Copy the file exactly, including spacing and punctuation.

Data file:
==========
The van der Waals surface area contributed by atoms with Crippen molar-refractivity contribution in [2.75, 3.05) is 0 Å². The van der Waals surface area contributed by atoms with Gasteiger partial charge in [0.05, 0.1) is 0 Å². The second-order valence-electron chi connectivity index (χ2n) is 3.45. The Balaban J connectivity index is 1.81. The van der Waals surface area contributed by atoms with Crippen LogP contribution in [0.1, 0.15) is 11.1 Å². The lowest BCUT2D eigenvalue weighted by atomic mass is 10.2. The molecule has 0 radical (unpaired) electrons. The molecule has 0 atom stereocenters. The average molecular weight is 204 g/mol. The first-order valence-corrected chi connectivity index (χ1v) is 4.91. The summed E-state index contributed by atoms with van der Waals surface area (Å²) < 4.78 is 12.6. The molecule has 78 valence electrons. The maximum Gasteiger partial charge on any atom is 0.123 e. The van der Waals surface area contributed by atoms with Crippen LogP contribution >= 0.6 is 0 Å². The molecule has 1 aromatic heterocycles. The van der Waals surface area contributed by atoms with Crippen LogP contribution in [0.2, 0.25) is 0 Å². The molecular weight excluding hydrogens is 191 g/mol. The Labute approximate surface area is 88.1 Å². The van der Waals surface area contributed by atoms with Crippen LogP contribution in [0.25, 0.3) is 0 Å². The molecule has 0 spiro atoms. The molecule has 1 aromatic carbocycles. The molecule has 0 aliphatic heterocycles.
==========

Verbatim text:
The van der Waals surface area contributed by atoms with Crippen molar-refractivity contribution in [2.75, 3.05) is 0 Å². The van der Waals surface area contributed by atoms with Gasteiger partial charge in [0.05, 0.1) is 0 Å². The second-order valence-electron chi connectivity index (χ2n) is 3.45. The Balaban J connectivity index is 1.81. The van der Waals surface area contributed by atoms with Crippen LogP contribution in [0.1, 0.15) is 11.1 Å². The lowest BCUT2D eigenvalue weighted by atomic mass is 10.2. The molecule has 0 radical (unpaired) electrons. The molecule has 0 atom stereocenters. The average molecular weight is 204 g/mol. The first-order valence-corrected chi connectivity index (χ1v) is 4.91. The summed E-state index contributed by atoms with van der Waals surface area (Å²) < 4.78 is 12.6. The molecule has 78 valence electrons. The maximum Gasteiger partial charge on any atom is 0.123 e. The van der Waals surface area contributed by atoms with Crippen LogP contribution >= 0.6 is 0 Å². The molecule has 1 aromatic heterocycles. The van der Waals surface area contributed by atoms with Crippen LogP contribution in [0.2, 0.25) is 0 Å². The molecular weight excluding hydrogens is 191 g/mol. The Labute approximate surface area is 88.1 Å². The van der Waals surface area contributed by atoms with Crippen LogP contribution in [0.25, 0.3) is 0 Å². The molecule has 0 spiro atoms. The molecule has 1 aromatic carbocycles. The molecule has 0 aliphatic heterocycles.